Originally posted on Princeton Comment.
Diversity is much prized by some Christian congregations, but in recent history it hasn’t always been this way. Churches have been historically the most segregated, divisive groups in America. But in Rome in the period of late antiquity, in the period from the 2nd to the 8th centuries, says Peter Brown, the church promoted the value of diversity.
In a conversation between Brown and Elaine Pagels at Labyrinth Bookstore on Wednesday night. Brown and Pagels discussed Brown’s new Through the Eye of a Needle: Wealth, the Fall of Rome, and the Making of Christianity in the West, published by Princeton University Press. Brown cautioned against “pauperizing” the poor, thinking of poor people as … simply … poor.
Quickly scanning his book, I found Brown’s observation that, in the Hebrew tradition, the poor were not merely beggars: They came to the rich and religious leaders to seek justice and protection. Brown writes (page 77) that the early Christian church viewed the poor, not as ‘the others” but as “our brothers.” (Ironically that is even more true today now that folks who thought they could live in comfort now find themselves in foreclosures. In Princeton there are hidden pockets of need in the most affluent-seeming homes.)
Brown writes (page 87) that wealthy people “valued in the churches a certain lowering of the sense of hierarchy and a slowing down of the pace of competition.” (Just two days before, this is what Roberto Schiraldi seemed to be calling for, when he led a Not in Our Town discussion on the values of “white privilege” at the Princeton Public Library.)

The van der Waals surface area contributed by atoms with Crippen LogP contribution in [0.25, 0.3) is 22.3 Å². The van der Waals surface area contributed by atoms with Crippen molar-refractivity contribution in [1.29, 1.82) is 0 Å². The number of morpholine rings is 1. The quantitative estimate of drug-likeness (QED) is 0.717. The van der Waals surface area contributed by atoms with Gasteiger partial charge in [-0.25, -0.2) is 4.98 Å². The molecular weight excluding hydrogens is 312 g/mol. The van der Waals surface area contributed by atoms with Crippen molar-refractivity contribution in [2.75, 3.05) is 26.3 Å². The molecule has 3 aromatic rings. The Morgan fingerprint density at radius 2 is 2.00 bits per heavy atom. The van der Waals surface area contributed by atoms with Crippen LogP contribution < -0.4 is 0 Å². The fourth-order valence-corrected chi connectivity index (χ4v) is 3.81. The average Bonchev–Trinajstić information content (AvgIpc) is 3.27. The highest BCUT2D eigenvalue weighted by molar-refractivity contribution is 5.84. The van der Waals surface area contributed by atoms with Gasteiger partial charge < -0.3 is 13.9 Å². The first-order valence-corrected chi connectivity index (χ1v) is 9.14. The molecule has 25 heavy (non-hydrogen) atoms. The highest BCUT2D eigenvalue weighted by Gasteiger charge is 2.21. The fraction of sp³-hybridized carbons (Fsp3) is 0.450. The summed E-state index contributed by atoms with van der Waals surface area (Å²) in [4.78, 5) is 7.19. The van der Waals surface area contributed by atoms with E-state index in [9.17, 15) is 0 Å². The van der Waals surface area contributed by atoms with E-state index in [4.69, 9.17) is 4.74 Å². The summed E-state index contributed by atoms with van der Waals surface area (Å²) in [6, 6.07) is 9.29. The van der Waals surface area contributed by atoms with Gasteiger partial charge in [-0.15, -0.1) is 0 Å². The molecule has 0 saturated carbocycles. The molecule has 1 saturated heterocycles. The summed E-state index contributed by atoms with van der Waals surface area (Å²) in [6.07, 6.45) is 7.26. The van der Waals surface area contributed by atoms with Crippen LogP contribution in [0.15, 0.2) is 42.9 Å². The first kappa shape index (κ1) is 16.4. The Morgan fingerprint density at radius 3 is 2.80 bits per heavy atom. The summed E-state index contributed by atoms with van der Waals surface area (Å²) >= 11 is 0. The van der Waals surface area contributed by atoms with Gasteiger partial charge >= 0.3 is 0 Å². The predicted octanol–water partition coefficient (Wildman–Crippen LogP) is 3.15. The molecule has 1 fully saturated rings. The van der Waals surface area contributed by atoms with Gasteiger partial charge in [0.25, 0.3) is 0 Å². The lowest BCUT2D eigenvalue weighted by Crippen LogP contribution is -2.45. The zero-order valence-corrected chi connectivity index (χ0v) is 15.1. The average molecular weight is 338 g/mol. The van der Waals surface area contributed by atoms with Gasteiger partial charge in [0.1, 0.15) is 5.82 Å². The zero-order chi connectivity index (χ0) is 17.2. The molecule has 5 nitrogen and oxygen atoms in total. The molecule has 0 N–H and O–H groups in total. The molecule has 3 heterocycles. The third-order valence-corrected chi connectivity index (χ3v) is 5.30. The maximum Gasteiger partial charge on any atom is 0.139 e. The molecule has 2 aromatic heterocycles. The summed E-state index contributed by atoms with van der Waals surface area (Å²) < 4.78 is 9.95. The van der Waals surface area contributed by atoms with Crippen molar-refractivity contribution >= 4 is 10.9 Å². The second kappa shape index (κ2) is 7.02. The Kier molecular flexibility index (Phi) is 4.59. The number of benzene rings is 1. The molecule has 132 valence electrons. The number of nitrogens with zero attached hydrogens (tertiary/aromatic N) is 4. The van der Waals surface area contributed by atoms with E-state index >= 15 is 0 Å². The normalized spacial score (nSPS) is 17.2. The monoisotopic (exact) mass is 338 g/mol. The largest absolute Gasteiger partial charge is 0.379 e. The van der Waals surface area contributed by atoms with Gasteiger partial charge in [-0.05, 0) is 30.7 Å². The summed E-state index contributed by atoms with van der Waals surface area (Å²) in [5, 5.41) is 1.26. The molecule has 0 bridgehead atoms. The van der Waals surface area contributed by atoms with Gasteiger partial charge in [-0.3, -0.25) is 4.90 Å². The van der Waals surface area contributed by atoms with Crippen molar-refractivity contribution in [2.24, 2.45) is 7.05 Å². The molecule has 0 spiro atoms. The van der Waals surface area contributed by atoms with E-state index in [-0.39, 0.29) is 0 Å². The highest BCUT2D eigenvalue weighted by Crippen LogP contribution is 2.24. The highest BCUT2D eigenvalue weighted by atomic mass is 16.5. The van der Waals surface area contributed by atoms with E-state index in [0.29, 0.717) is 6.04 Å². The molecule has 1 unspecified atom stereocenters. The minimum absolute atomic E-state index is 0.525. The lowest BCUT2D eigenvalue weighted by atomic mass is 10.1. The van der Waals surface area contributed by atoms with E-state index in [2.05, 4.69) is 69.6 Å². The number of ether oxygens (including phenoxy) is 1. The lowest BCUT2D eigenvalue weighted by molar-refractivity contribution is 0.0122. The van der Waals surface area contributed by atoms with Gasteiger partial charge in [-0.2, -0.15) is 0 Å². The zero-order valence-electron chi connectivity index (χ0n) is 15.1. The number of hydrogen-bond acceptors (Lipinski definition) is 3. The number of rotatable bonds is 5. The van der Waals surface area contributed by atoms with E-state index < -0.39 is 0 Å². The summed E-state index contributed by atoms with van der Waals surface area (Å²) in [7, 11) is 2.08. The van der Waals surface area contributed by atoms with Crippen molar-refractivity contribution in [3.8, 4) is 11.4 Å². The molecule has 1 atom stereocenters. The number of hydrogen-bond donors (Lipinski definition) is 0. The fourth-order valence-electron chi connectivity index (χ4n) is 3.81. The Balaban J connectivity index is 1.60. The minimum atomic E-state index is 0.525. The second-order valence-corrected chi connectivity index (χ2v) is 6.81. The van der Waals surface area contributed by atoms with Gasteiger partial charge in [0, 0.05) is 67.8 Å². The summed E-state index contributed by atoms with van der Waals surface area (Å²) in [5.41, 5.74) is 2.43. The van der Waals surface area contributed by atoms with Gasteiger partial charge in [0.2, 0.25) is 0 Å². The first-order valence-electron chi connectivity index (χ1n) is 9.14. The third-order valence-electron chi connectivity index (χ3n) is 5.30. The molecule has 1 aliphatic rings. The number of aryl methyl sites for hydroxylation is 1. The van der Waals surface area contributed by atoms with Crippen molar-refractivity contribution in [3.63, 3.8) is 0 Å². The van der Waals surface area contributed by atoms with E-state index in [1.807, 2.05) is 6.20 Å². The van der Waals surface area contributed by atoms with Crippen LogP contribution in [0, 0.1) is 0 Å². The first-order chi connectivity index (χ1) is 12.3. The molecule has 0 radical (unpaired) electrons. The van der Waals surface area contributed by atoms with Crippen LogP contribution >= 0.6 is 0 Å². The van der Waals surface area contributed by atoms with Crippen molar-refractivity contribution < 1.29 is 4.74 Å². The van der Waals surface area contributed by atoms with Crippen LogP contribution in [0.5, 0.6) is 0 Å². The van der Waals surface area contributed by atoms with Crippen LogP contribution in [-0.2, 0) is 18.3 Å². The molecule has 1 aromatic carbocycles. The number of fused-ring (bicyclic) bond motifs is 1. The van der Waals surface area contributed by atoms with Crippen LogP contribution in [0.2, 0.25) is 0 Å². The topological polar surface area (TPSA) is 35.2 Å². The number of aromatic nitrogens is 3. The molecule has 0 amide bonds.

Continues Brown, “Members of the rich often came to the church so as to find there a social urban lung.” That term, social urban lung, describes a place like the Princeton Public Library, which harbored refugees from the power outage, some poor, some wealthy, all equal as they needed warmth and plug-ins. It also describes the house of worship where people can drop their pretensions or inadequacies and “love their neighbor as themselves.’
It has resonance to see what I see happening in my own church, where at the very hour Peter Brown was speaking, the Cornerstone Community Kitchen was serving dinner to a wide variety of people — some who needed the food, some who just wanted to mingle, some who just wanted to “give back” by helping. The good part is, you don’t need to know — and it isn’t visible — to which group a person belongs.
P.S. Come out some Wednesday for the free meal, served in partnership with the Trenton Area Soup Kitchen but definitely not in a soup kitchen atmosphere. You are served by volunteers at an elegantly dressed table (at right), and the meal includes fresh vegetables, salad, and dessert, and there’s even a piano player. It’s every Wednesday, 5 to 6:30, at the Methodist church at the corner of Nassau and Vandeventer, all welcome.
I love Brown’s term, “a social urban lung.”